Monthly Archives: January 2011

Time for a Checkup?—IP Audits

by: Robert Wagner, an intellectual property lawyer at Picadio Sneath Miller & Norton, P.C.

With the dawn of the new year, it is time to consider getting your annual checkups. IP assets often form the core assets of a company—enabling the company to provide its goods and services and to prevent others from encroaching on its valuable property. Regardless of the size of your company, maintaining the health of these assets should be a key priority, so a company’s IP portfolio should undergo a routine review to make sure the assets are in top shape and no issues have arisen.

Among the many things that can be done in an IP checkup (or audit) is to determine which assets are currently being used. Are their underutilized assets that should be utilized? Or, can these assets be sold or licensed to someone else? An IP audit can verify that you have the proper title or license to the IP assets you do use and that all maintenance fees have been paid to maintain the enforceability of these assets. An IP audit can not only assess the assets you have, it can serve as preventative medicine to help ward off lawsuits. With the recent plague of false patent marking cases that have been filed throughout the country, verifying that the goods you provide are properly marked and any expired patent numbers have been removed can help avoid needless and expensive litigation.

An IP audit provides the mechanism to obtain a current snapshot of the status of a company’s IP assets. Like any other kind of checkup, an IP audit can range from a broad, general review and inventory of the assets to a detailed analysis of some or all of the assets. Often, the audit begins with the broad review to identify potential problems and then prioritizes which problems to focus on.

Scary Decisis?

Posted by Henry M. Sneath, a principal and shareholder at Picadio Sneath Miller & Norton, P.C. in Pittsburgh, Pa.

Here’s a scary decision by a California Appellate Court reported on  An employee who sues her employer for discrimination, and who communicates with her lawyer using her employer’s e-mail system, waives the attorney client privilege by using the company’s e-mail system to seek or receive legal advice from her lawyer.  In other words, if you sue your employer, you may not use that employer’s e-mail server to communicate with your lawyer, or those communications are not privileged. This is an important issue not only to litigants, but to lawyers, who routinely send litigation related e-mails to clients at workplace e-mail addresses. Lawyers must now, perhaps, ask clients a series of questions regarding the process of e-mail communications so that a privileged system of communication can be established. quotes the court as holding that “The e-mails sent via company computer under the circumstances of this case were akin to consulting her lawyer in her employer’s conference room, in a loud voice, with the door open, so that any reasonable person would expect that their discussion of her complaints about her employer would be overheard.”  The key to the decision involves the explicit warnings given to plaintiff and her fellow employees about the use of company e-mail. The court’s holding cited the following rationale for its decision to vitiate the privilege: “This is so because Holmes used a computer of defendant company to send the e-mails even though (1) she had been told of the company’s policy that its computers were to be used only for company business and that employees were prohibited from using them to send or receive personal e-mail, (2) she had been warned that the company would monitor its computers for compliance with this company policy and thus might “inspect all files and messages . . . at any time,” and (3) she had been explicitly advised that employees using company computers to create or maintain personal information or messages “have no right of privacy with respect to that information or message.” See the Courts Published Opinion:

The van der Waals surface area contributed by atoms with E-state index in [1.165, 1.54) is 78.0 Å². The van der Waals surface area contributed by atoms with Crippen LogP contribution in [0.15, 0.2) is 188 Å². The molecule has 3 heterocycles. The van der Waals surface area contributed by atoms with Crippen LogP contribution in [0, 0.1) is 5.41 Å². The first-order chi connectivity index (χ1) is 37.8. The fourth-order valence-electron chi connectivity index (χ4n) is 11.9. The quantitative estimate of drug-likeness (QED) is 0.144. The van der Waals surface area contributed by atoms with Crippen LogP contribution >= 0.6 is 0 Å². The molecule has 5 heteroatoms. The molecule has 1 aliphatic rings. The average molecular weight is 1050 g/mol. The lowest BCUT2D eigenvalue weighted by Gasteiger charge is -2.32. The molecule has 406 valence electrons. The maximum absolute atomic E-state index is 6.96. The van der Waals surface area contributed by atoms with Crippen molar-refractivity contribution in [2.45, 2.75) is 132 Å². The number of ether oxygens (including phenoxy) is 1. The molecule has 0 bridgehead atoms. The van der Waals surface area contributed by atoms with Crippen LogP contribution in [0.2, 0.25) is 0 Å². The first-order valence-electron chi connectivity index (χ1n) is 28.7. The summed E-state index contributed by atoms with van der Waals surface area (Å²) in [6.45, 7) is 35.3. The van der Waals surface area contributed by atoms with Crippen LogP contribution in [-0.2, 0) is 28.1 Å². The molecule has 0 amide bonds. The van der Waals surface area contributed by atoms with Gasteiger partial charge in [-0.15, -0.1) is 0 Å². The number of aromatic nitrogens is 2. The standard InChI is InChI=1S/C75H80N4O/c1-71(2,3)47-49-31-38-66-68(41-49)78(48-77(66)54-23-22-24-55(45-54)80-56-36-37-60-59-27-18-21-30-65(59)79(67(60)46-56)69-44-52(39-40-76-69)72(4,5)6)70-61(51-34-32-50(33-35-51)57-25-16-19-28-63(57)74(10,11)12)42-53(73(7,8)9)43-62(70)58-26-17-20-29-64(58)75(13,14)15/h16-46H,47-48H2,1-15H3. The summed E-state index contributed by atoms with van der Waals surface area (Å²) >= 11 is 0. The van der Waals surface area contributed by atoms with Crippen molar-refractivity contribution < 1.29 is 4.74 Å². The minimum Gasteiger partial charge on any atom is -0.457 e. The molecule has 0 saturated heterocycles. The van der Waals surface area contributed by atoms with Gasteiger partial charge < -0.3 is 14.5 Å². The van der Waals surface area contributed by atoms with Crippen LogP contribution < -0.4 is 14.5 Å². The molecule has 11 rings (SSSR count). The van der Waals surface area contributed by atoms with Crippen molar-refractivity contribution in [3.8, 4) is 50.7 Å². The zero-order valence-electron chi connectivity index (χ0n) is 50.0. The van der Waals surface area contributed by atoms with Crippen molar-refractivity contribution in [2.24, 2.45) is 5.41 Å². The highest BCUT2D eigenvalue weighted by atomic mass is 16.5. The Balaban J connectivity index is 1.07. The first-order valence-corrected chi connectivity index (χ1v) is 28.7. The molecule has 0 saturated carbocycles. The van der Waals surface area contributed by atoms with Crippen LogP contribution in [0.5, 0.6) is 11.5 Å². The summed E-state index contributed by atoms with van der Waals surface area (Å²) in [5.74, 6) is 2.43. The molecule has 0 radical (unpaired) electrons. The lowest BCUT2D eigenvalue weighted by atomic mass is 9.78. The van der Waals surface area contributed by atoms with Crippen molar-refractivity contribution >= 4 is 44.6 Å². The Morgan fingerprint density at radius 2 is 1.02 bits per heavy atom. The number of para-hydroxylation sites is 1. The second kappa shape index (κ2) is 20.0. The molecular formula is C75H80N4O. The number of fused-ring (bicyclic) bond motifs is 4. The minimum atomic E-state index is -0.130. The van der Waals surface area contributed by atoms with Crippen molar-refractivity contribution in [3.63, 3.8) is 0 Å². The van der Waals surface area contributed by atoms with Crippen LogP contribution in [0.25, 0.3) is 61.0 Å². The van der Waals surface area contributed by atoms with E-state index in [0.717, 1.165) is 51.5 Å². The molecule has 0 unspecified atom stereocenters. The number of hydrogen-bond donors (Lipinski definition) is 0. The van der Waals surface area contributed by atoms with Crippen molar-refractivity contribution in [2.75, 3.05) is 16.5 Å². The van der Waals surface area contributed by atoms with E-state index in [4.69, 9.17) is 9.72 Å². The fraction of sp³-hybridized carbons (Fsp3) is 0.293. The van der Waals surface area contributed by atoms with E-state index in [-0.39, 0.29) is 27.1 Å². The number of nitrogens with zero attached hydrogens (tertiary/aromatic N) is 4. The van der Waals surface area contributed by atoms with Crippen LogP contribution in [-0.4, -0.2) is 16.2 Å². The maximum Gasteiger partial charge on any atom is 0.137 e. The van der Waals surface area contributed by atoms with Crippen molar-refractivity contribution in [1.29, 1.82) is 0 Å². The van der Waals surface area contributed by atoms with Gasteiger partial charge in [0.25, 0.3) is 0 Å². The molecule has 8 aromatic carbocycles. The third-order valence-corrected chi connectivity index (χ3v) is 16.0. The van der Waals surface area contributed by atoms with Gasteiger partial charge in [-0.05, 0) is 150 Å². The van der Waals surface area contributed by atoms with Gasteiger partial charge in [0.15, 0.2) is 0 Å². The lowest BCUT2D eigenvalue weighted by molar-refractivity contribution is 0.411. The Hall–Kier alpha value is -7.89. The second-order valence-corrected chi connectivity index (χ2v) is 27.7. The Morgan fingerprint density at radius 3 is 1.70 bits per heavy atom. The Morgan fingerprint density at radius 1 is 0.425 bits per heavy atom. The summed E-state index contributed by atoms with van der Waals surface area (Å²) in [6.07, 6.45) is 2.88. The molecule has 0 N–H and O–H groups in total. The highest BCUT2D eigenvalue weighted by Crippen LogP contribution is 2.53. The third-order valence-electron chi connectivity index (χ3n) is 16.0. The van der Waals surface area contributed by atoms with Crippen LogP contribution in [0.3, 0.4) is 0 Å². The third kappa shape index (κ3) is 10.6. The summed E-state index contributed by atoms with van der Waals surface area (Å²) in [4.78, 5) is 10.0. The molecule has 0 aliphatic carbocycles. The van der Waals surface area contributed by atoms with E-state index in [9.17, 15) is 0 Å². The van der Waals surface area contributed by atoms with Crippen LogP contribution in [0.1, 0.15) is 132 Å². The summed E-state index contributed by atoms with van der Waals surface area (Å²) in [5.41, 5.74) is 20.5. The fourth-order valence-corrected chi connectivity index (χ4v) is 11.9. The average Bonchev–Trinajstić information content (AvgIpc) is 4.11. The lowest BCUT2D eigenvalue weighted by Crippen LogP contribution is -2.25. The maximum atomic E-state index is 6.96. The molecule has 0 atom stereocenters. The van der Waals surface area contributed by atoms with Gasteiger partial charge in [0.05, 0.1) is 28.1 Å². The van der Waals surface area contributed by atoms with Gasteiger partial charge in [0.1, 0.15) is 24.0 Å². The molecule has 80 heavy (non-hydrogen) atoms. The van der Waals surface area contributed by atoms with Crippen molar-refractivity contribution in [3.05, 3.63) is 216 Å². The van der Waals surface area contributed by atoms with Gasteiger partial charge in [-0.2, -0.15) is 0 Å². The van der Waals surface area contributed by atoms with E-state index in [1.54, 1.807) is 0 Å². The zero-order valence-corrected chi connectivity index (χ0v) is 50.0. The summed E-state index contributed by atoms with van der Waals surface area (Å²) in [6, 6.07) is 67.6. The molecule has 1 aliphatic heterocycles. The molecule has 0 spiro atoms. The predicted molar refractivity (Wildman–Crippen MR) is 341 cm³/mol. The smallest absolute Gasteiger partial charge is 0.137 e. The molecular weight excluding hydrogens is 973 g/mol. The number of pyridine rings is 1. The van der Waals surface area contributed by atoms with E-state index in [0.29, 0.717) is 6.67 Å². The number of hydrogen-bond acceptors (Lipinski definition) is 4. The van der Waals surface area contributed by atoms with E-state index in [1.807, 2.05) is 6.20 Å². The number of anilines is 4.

Whether the California decision will be followed elsewhere, or copied in other state or federal courts remains to be seen. We at PitIPtechblog will continue to monitor this decision and its fallout.

Patent Litigation 2011

Posted by Henry M. Sneath principal and shareholder at Picadio Sneath Miller & Norton, P.C. in Pittsburgh, Pa.

I was recently interviewed by Levick Strategic Communication in Washington, DC about general patent litigation issues and the current state of patent litigation for businesses. Here is the link to the Bulletproof Blog at Levick Strategic Communications in Washington DC.

New Trademark Infringement Action Filed in Western District of Pennsylvania

by: Joseph R. Carnicella, an intellectual property associate at Picadio Sneath Miller & Norton, P.C.,

Plaintiff Taza Systems, LLC filed suit against Defendants Taza 21 Co., LLC, et al. in the Western District of Pennsylvania on January 19, 2011.  Plaintiff alleges that it owns various federally-registered service marks, all of which include the term “TAZA,” and has used these marks to identify its restaurant and bar services continuously since 2005.  Plaintiff alleges that Defendants have been on notice of these marks, yet have used the name “TAZA” to identify and advertise their restaurant services without permission from Plaintiff.   Plaintiff has asserted claims of trademark infringement, dilution, unfair competition and cyberpiracy.  Defendants have not filed a response to the Complaint.

We will continue to monitor and update the status of this case.

New Trademark Infringement Action Filed in Western District of Pennsylvania

by: Joseph R. Carnicella, an intellectual property associate at Picadio Sneath Miller & Norton, P.C.,

On January 5, 2011, Entrepreneurial Ventures Capital Co., LLC filed an action against V.P. Racing Fuels, Inc. for trademark infringement, dilution of trademark rights and unfair competition.  According to the Complaint, Plaintiff alleges that it owns the mark, “WORK THE MACHINE,” and claims that Defendant has been using “FUEL THE MACHINE” in violation of Plaintiff’s rights.  Plaintiff is seeking, inter alia, injunctive relief and damages.  Defendant has not filed a response to the Complaint. 

We will continue to monitor and update the status of this case.

Top 10 IP Decisions of 2010

by: Robert Wagner, an intellectual property lawyer at Picadio Sneath Miller & Norton, P.C.